Earlier, the People's Bank of China (PBOC) also began research on a digital currency in 2014 and kick-started testing in four cities around China in April 2020, namely, Shenzhen, Suzhou, Chengdu and Xiongan. In addition, China’s Alipay and Tencent pay have become widely adopted abroad.
Beijing's Belt and Road Initiative – a set of bold infrastructure projects and trade routes – has also facilitated the yuan's internationalization. China is also playing the role of a lender, with the government and enterprises offering hefty loans to developing countries.
This photo illustration taken on January 6, 2017 shows Chinese 100 yuan notes and one US dollar notes in Beijing - Sputnik International, 1920, 03.05.2023
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Will the US Dollar be Replaced by the Yuan?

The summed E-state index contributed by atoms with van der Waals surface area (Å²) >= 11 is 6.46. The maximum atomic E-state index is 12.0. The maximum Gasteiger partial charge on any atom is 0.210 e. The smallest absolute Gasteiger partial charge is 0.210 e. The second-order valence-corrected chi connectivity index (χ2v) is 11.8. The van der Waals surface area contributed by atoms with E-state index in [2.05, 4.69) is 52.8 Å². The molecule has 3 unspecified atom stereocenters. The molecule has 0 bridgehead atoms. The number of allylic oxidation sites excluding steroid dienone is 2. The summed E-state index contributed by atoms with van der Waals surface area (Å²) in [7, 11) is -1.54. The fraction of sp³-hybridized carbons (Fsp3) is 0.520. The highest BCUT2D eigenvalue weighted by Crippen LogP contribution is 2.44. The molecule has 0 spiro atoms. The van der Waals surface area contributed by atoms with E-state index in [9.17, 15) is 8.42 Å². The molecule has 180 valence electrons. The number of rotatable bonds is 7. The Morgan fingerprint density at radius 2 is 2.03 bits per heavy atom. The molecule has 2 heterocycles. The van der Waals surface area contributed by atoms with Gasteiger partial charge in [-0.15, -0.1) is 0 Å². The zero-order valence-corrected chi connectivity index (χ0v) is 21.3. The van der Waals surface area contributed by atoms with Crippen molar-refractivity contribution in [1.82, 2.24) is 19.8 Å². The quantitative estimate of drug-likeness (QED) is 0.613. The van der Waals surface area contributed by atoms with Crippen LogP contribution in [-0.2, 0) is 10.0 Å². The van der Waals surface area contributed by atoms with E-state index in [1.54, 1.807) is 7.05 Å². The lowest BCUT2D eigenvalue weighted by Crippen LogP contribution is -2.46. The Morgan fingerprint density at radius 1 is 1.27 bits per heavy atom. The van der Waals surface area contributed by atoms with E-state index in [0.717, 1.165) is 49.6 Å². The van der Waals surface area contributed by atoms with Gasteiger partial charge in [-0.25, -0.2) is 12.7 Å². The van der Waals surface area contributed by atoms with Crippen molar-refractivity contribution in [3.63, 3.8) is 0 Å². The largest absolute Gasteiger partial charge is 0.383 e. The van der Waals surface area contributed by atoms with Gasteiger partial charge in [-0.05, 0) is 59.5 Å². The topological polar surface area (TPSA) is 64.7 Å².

Last year, the share of US-dollar-denominated foreign exchange reserves fell to 59.8% from 72% in 1999, according to the IMF.
Even though the yuan still lags behind the dollar and the euro, the unfolding geopolitical shift could potentially elevate it to a major currency status, according to international observers. After the beginning of Russia's special operation in Ukraine, the collective West curbed Russia's access to the global dollar-based payments system, SWIFT, and froze its central bank's assets. This situation demonstrated that the dollar could swiftly be turned into a punitive mechanism, triggering concerns among global players.
At the same time, the US Federal Reserve's aggressive interest rate hikes made the greenback especially expensive for foreign borrowers and those who paid for foods, raw materials and other commodities in US dollars. Prior to the Fed's move, Kristalina Georgieva, managing director of the IMF, warned in January 2022 that the US raising interest rates could backfire on the global economy and especially on countries with higher levels of dollar-denominated debt.